Olson received UD's excellence-in-advising award and the American Chemical Society Delaware Section Award.
A graduate of Princeton University, he received his doctorate in chemical engineering from Yale University.
JEROME SIEGEL, who joined the UD faculty in 1962, has been named professor emeritus of psychology, effective Aug. 31.
His research interest involves brain mechanisms underlying sensation-seeking and risk-taking behavior. His lab is studying augmenting and reducing of visual evoked potentials as neural markers of individual difference in exploratory and risk-taking behaviors in humans, cats and rats.
During five sabbatical leaves, Siegel carried out research at Cambridge, Rotterdam, Umea (Sweden), Heidelberg and Oxford. He has been awarded a Fulbright fellowship to lecture for five months in Warsaw, beginning in September.
He was director of UD's Institute for Neuroscience and Behavior from 1983-84 and the Graduate Program in Neuroscience from 1983-89 and served as president of the Delaware Area chapter of the Society for Neuroscience
Siegel has published extensively in his field and is the author of The Neural Control of Sleep and Waking, which will be published this fall.
A graduate of the University of Michigan, Siegel received his doctorate in physiological psychology from Ohio State University and was a National Institute of Mental Health postdoctoral trainee at the Brain Research Institute of University of California-Los Angeles before coming to the University.
JAMES R. SOLES has been named Alumni Distinguished Professor Emeritus of Political Science and International Relations, effective Aug. 31.
Soles, who joined the UD faculty in 1968, chaired the Department of Political Science and International Relations from 1989-94 and was named Alumni Distinguished Professor in 1992. He served as president of the Faculty Senate in 1985-86, received UD's excellence-in-teaching award twice as well as the excellence-in-advising award. He was the CASE Delaware Professor of the Year in 1993.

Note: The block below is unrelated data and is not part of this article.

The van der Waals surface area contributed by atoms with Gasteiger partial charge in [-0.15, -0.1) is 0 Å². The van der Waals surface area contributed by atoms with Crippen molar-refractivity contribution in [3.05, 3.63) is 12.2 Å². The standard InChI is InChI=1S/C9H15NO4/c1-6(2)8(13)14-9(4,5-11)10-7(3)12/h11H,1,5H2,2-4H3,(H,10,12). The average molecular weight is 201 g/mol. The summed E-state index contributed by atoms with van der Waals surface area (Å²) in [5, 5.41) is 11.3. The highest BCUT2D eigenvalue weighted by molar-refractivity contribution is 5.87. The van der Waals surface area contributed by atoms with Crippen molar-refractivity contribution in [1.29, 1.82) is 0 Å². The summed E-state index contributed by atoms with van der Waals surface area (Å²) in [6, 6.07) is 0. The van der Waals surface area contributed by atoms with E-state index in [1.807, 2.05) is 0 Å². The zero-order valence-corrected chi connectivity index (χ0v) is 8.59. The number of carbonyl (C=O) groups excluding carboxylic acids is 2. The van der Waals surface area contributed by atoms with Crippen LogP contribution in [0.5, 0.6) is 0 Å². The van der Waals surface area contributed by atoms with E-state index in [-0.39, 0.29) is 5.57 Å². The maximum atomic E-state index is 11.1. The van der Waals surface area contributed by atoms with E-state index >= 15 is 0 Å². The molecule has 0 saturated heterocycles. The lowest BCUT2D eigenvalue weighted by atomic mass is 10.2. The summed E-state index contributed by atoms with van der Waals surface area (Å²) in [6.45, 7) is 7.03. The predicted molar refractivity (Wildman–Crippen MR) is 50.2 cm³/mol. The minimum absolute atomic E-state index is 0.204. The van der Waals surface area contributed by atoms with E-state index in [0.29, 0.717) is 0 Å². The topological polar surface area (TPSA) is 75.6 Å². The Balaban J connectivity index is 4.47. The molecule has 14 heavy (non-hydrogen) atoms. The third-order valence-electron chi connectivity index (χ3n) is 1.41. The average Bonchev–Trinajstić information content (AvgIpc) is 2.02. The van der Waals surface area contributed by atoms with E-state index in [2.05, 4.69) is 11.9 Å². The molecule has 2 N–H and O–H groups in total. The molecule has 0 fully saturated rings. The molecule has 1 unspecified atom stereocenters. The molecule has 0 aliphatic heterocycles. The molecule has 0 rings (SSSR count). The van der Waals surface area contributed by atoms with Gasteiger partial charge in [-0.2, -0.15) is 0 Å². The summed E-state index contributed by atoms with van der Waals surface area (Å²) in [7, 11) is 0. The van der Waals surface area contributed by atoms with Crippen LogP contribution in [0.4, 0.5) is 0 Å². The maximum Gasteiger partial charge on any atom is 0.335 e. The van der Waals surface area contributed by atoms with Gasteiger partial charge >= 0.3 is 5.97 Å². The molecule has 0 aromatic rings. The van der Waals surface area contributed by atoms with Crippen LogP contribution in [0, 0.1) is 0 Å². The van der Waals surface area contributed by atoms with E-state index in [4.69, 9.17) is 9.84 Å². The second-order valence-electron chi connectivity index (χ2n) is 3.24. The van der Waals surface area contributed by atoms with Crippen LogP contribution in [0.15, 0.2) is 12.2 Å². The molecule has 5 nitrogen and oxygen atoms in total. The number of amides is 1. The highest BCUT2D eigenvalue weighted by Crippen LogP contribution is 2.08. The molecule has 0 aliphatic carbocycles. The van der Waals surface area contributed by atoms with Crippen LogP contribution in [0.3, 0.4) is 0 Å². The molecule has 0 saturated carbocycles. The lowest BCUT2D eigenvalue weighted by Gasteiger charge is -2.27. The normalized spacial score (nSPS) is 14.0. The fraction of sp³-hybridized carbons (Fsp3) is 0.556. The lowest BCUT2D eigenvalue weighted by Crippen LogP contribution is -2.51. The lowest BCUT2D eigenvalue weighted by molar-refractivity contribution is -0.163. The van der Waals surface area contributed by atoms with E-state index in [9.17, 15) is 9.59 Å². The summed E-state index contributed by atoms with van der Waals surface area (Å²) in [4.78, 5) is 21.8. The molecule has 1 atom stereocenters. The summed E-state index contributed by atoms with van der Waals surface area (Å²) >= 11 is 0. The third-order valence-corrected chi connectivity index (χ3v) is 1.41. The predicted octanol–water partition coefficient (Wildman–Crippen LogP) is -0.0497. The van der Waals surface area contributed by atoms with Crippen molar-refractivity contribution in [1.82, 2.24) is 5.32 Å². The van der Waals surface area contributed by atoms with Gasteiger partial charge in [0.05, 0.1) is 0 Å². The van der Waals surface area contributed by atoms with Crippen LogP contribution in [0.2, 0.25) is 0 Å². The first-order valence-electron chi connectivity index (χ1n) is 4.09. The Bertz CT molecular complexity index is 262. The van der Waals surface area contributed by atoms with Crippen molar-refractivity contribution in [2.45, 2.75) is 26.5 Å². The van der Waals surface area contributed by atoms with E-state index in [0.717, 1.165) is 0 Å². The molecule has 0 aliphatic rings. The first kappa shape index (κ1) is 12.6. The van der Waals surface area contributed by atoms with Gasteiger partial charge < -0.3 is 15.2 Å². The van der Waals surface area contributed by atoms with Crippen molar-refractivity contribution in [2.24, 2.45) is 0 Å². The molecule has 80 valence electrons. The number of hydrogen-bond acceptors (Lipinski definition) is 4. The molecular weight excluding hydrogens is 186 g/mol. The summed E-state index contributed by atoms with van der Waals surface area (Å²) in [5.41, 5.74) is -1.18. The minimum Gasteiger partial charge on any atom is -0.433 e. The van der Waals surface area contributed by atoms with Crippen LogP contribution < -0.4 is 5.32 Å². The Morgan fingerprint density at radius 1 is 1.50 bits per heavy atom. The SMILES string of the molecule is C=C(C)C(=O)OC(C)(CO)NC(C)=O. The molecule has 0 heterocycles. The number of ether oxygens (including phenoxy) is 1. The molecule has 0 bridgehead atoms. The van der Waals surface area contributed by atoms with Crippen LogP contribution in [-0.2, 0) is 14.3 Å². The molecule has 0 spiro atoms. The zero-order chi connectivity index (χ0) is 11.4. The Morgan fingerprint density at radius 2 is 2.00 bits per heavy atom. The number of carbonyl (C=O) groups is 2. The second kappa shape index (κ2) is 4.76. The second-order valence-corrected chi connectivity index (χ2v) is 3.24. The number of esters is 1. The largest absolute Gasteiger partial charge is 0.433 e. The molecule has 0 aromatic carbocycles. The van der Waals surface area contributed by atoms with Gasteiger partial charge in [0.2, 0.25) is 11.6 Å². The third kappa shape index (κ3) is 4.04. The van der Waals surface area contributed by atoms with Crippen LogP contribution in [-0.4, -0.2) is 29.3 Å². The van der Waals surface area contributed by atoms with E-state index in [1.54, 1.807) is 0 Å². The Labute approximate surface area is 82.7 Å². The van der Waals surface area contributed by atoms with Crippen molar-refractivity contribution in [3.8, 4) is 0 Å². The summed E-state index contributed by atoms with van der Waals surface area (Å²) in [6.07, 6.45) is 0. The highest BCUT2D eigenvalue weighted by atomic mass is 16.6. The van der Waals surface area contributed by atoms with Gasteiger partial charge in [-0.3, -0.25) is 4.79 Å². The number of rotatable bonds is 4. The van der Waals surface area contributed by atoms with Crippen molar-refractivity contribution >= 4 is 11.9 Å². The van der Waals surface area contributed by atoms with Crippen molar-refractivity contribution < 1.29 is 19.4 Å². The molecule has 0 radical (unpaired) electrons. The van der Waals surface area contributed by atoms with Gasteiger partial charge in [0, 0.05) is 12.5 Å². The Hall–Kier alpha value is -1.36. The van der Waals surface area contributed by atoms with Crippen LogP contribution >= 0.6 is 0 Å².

Among his other honors, Soles received the del Tufo Award for Distinguished Service to the Humanities from the Delaware Humanities Forum, the Order of Excellence from the Delaware State Board of Education and the Liberty Bell Award, jointly with Ada Leigh Soles, from the Delaware Bar Association. The James R. Soles Citizenship endowment was established at UD in 2000, and the James R. Soles Fellowship was created at the Center for Public Integrity in 1998.
The coauthor of Government of Delaware, Soles serves on the Board of Editors of Delaware History. He has given several presentations on teaching and early American history and is known for his a one-man dramatic recreation of President James Madison.
Soles received his bachelor's and master's degrees from Florida State University and his doctorate from the University of Virginia.
ROBERT M. STARK, who joined the UD faculty in 1962, has been named professor emeritus of mathematical sciences and civil and environmental engineering, effective Dec. 31.